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Saturday, December 26, 2015

Peter Godfrey | Christmas in Connecticut


a christmas catastrophe, or, all’s well that ends well
by Douglas Messerli

Lionel Houser and Adele Comandini, writers, based on a story by Aileen Hamilton), Peter Godfrey (director) Christmas in Connecticut / 1945

 

It seems a bit strange to me that the very appealing and talented Barbara Stanwyck so often played women characters that lied about their jobs and motives In the 1940s alone she hid her identity of a gambler’s daughter in The Lady Eve, and in that same movie tricked Henry Fonda into thinking she was a relative of a wealthy Englishman; in Ball of Fire she took refuge in all-male den not unlike Snow White’s entry into the home of the seven dwarfs, tricking the unexperienced scholars within to believe she was other than a mobster’s moll; in Double Indemnity she was wicked enough to have her husband murderer, and almost got away with it; and in both Meet John Doe and Christmas in Connecticut she fabricated identities (her own and others) in order to get ahead in her job—in both cases working as a journalist.

      At least in the final movie, it all ends, as actor S. Z. Sakall playing the restauranteur Felix Bassenak might say, “honkey-dory,” but it still puzzles me why such a smart, long-legged beauty spent so much of her film career fabricating reality. At least in Meet John Doe she had good reason to make up a fabulous story, having just lost her job. But in the Christmas film, Elizabeth Lane, her character, and her editor, Dudley Beecham (Robert Shayne) have apparently been lying for years, as she, writing for a house and garden magazine,  has described a beautiful Martha Scott-like life in Connecticut, while cooking up her friend Felix’s delicious recipes. Now she is about to be “found out” and surely fired, since the magazine’s publisher, Alexander Yardley (Sydney Greenstreet) has gotten it into his head to invite a young sailor her and himself to her imaginary Connecticut farm.
      Fortunately, she remembers just in time that there is just such a farm, owned by Elizabeth’s architect friend, John Sloan (Reginald Gardiner), the place upon whom she has based her magazine descriptions. The only wrinkle is that John has long been attempting to get Elizabeth to marry him and will provide her the cover only if she actually goes through with the ceremony. What choice does a young working woman have but to agree to a quickie wedding officiated by a local judge; pity she doesn’t love the man, and that he, a fastidious bore, is not worthy of her love. But evidently, she’s willing to sell herself into an unhappy relationship just to continue on lying. 
     Lucky also that her loyal friend Felix agrees to join her in the country myth in order to cook up all the wonderful dishes she’s described, and, moreover, Felix, not liking Sloan one little bit, is  willing to enter into this “catastrophic” world in order to save her from marital servitude.
    Wonder of wonders, the young soldier, Jefferson Jones (Dennis Morgan) is just the man Elizabeth has been looking for, a real hunk who might take her out of out of her fabricated world and make her life real—if only she weren’t a married lady with a child to boot.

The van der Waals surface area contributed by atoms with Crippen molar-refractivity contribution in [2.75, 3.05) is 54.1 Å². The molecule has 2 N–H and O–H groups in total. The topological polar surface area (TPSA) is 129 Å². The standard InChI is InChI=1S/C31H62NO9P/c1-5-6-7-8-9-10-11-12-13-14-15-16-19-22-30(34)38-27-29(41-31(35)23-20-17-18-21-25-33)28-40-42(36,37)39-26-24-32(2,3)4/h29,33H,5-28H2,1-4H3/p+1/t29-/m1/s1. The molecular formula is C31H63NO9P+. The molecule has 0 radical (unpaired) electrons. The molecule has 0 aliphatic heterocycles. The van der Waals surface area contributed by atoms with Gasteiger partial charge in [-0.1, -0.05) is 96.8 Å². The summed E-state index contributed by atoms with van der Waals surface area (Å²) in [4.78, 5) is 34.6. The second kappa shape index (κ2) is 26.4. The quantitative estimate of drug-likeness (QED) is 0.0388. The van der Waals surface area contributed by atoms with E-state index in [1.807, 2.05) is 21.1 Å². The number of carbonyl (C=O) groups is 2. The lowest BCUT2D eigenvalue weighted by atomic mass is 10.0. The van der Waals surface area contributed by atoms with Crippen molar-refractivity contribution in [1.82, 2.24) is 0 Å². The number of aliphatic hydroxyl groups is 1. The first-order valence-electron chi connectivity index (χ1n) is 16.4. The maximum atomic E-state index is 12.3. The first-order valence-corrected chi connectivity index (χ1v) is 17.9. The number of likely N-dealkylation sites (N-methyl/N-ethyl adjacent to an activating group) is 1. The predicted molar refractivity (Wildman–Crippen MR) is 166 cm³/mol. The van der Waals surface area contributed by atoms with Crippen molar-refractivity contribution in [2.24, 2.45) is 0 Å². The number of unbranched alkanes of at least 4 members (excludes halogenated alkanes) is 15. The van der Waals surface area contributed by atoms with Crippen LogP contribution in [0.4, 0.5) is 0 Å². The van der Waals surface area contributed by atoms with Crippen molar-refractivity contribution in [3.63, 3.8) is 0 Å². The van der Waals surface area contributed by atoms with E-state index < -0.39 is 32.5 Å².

Of course, we know it will eventually work out: after all, the farm is perfect picture postcard wrapped in a snowy landscape replete with Micushla, a friendly cow, and a baby on loan from the working neighbors, friends of Sloan’s maid, Norah (played by the always slightly dyspeptic Una O’Connor). And now that the leads have been joined by some of the best character actors Warner Brothers could offer, we know we can sit back and watch the fantasy unwind.
      Even though Yardley becomes suspicious about Elizabeth and Jefferson’s intentions and calls in the police when he observes someone spiriting away the young child, and even though, the loving couple get into trouble just by sitting in an open sleigh, which leads to a night in jail, Felix takes over, cajoling the grumpy publisher into his kitchen time and again, and wheedling out the news from the nurse interloper, Mary Lee (Joyce Compton) that, despite her spoken intentions to marry Jefferson,  she has already married another sailor—freeing him to hook up with Elizabeth! Despite her admission of her deceit, through Felix’s mendacity, Yardley changes his mind and offers her twice the money to continue her column. So she keeps her job and gets her man both!

       Director Peter Godfrey has whipped up such a beautiful sound-set and filmed the entire in sharp contrasting blacks and whites so rich that every viewer might wish to join those gathering round the dinner table for chicken and the breakfast table for flapjacks. Everything looks and smells just like the holiday should. But still something isn’t quite right about this picture, based as we know it is on a pack of powerful whoppers. And how to explain the fact that Elizabeth and her sailor interloper seem equally willing and ready to cross the boundaries of her martial status, he without even knowing that they’re not real. Are Godfrey and his writers trying to tell us something about all those Christmas fables they so elegantly portray.
       Despite her raise in salary in appears the happy couple may have to return to the stable (symbolized by Elizabeth’s shabby apartment) to begin their new life.

Los Angeles, December 26, 2015

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